largest percentage of bradyrhizobia forming ineffective nodules on when in symbiosis with cowpea, lima bean, peanut, and siratro in siratro was observed at site 2 (Fig. 1B), whereas the fewest order to interpret large differences in MPN counts obtained for ineffective and largest proportion of effective bradyrhizobia were these species from the same soil samples and to account for obtained from site 3 soil (Fig. 1C). A highly significant positive differential inoculation responses observed with these hosts at the correlation between the effectiveness of the indigenous same sites (11, 14). bradyrhizobial population on cowpea at site 2 and their Siratro is considered one of the more promiscuous hosts in the corresponding effectiveness on siratro (Table 3) was obtained. In cowpea miscellany (5, 16) and has recently been shown to general, the best agreement between effectiveness profiles on the nodulate with some fast-growing rhizobial isolates (6). The four legumes was obtained between cowpea and siratro. consistently higher population counts we obtained on this species On lima bean, 56 to 70% of the bradyrhizobia either failed to compared with the others (Table 2) support this conclusion. nodulate or formed ineffective nodules, 12 to 32% formed However, the frequency of effectiveness was much lower on this symbioses of moderate effectiveness, and only 7 to 18% were as species compared with cowpea. This indicates that the effective as the reference strain, TAL 644 (Fig. lA to C). With bradyrhizobial requirement for these two hosts may differ more peanut, 30 to 81% failed to nodulate or formed ineffective nodules, than previously suggested (2). 5 to 31% were moderately effective, and 14 to 44% were as Lima bean was the most specific of the hosts examined, with effective as the reference strain, TAL 658. Those bradyrhizobia greater than one-half of the bradyrhizobia at each site either failing forming effective symbioses on lima bean and peanut did not to nodulate or forming ineffective symbioses. Peanut displayed a necessarily coincide with those forming effective symbioses on similar, though somewhat lower, degree of specificity. These cowpea and coincided with each other only infrequently (Fig. IA results demonstrate that screening of strains for effectiveness to C). Overall effectiveness of indigenous bradyrhizobia on should be performed with the host of interest, since results are cowpea was not significantly correlated with their effectiveness on clearly not transferable from host to host within the cowpea either peanut or lima bean at any of the sites (Table 3). In all but miscellany. one instance inverse relationships were obtained. The inability of The large variation in numbers of indigenous rhizobia counted some bradyrhizobia to nodulate either lima bean or peanut was not on the four legumes could be due to the differential detection limits related to their effectiveness on cowpea (Fig. lA to C). of the plant infection assay with different host legumes. However, The widest divergence in effectiveness profiles was observed in a separate study (data not shown), we obtained satisfactory between lima bean and peanut. Of the bradyrhizobia exhibiting agreement between population counts of liquid pure cultures of moderate effectiveness or better on lima bean, 25, 81, and 60% rhizobia on petri plates and those obtained in plant infection assays from site 1, 2, and 3 soil samples, respectively, were ineffective or with these hosts. Therefore, the observed variability in population failed to nodulate peanut (Fig. lA to C). Of those that were counts on the four legumes is more likely due to the differential ineffective or failed to nodulate lima bean, 39, 19, and 88% from specificities of these hosts. The observation that many of the site 1, 2, and 3 soils, respectively, were effective on peanut. A cowpea-derived bradyrhizobia tested failed to nodulate peanut and highly significant inverse correlation between effectiveness of the lima bean supports this view. Size of the indigenous, homologous bradyrhizobia from site 3 on lima bean and their corresponding rhizobial population is one of the primary determinants of legume effectiveness on peanut (Table 3) was observed. No correlation for inoculation response (11, 14, 15). The large differences in MPN the other sites between effectiveness on these two hosts was population counts obtained for the four legumes indicate that use observed. In general, these legumes shared in common a much of the appropriate legume host in the MPN procedure may be larger proportion of bradyrhizobia with cowpea and siratro than critical for the accurate prediction of the impact of the use of with each other. legume inoculants.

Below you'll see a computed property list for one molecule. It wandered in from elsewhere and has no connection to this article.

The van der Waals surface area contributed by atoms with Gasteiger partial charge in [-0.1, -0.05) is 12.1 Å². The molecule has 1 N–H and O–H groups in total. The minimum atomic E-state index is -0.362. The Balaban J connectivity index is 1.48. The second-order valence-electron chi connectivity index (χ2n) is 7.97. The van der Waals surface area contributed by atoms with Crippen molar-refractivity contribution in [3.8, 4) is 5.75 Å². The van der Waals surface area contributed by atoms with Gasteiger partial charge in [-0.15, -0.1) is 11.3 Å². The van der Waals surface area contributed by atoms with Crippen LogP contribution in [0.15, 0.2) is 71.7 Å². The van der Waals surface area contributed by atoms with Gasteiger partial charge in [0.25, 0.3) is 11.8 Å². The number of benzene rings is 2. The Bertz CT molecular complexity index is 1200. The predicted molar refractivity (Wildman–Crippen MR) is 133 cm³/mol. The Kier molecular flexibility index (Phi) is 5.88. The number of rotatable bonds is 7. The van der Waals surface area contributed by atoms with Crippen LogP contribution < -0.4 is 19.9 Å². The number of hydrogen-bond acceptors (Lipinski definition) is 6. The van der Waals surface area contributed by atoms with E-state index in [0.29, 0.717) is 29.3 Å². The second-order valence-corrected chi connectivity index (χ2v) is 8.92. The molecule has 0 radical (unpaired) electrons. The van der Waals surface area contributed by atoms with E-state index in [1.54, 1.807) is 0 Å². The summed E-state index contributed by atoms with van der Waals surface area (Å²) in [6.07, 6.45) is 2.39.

Analysis of the extent to which effective indigenous bradyrhizobia were shared by cowpea, lima bean, and peanut (Fig. DISCUSSION 2) reveals that the highest frequency of effectiveness was always Division of the cowpea miscellany into effectiveness groupings observed on cowpea. Since all bradyrhizobia originated from has been proposed previously (2). Yet, little is known about the nodules formed on cowpea, this is not surprising. Bradyrhizobia comparative specificities of members in these different groupings effective on peanut and lima bean appear to occupy subgroups that and how the groupings might affect evaluation of the symbiotic are not completely distinct from each other but are mostly within capacity of indigenous bradyrhizobial populations. We the group effective on cowpea. At all sites, a small percentage of investigated the degree of compatibility of indigenous cowpea bradyrhizobia effectively nodulated peanut, lima bean, or both Bradyrhizobium spp. species but were ineffective on cowpea. Hence, while